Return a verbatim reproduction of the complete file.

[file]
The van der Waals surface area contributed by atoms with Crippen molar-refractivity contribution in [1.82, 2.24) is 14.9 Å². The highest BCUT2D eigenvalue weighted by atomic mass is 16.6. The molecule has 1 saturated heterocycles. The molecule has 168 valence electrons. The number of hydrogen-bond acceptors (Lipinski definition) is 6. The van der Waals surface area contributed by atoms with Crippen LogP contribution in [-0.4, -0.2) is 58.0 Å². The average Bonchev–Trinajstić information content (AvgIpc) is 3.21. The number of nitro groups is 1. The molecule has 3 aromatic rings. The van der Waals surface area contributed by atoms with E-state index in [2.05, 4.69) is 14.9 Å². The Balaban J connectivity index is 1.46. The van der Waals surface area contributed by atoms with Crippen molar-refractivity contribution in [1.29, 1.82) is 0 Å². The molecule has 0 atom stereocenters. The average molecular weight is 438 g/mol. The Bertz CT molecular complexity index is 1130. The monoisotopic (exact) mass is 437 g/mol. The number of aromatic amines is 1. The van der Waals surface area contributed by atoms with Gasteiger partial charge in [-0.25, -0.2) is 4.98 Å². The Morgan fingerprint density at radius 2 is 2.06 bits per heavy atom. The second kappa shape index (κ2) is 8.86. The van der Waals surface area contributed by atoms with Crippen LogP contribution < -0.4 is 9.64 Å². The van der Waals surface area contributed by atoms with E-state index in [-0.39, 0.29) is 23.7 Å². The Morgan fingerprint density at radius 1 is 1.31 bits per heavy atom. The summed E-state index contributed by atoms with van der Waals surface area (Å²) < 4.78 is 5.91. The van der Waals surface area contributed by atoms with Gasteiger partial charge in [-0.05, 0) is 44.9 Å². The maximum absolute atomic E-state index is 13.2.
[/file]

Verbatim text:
The van der Waals surface area contributed by atoms with Crippen molar-refractivity contribution in [1.82, 2.24) is 14.9 Å². The highest BCUT2D eigenvalue weighted by atomic mass is 16.6. The molecule has 1 saturated heterocycles. The molecule has 168 valence electrons. The number of hydrogen-bond acceptors (Lipinski definition) is 6. The van der Waals surface area contributed by atoms with Crippen LogP contribution in [-0.4, -0.2) is 58.0 Å². The average Bonchev–Trinajstić information content (AvgIpc) is 3.21. The number of nitro groups is 1. The molecule has 3 aromatic rings. The van der Waals surface area contributed by atoms with E-state index in [2.05, 4.69) is 14.9 Å². The Balaban J connectivity index is 1.46. The van der Waals surface area contributed by atoms with Crippen molar-refractivity contribution in [1.29, 1.82) is 0 Å². The molecule has 0 atom stereocenters. The average molecular weight is 438 g/mol. The Bertz CT molecular complexity index is 1130. The monoisotopic (exact) mass is 437 g/mol. The number of aromatic amines is 1. The van der Waals surface area contributed by atoms with Gasteiger partial charge in [-0.25, -0.2) is 4.98 Å². The Morgan fingerprint density at radius 2 is 2.06 bits per heavy atom. The second kappa shape index (κ2) is 8.86. The van der Waals surface area contributed by atoms with Crippen LogP contribution < -0.4 is 9.64 Å². The van der Waals surface area contributed by atoms with E-state index in [-0.39, 0.29) is 23.7 Å². The Morgan fingerprint density at radius 1 is 1.31 bits per heavy atom. The summed E-state index contributed by atoms with van der Waals surface area (Å²) < 4.78 is 5.91. The van der Waals surface area contributed by atoms with Gasteiger partial charge in [-0.05, 0) is 44.9 Å². The maximum absolute atomic E-state index is 13.2.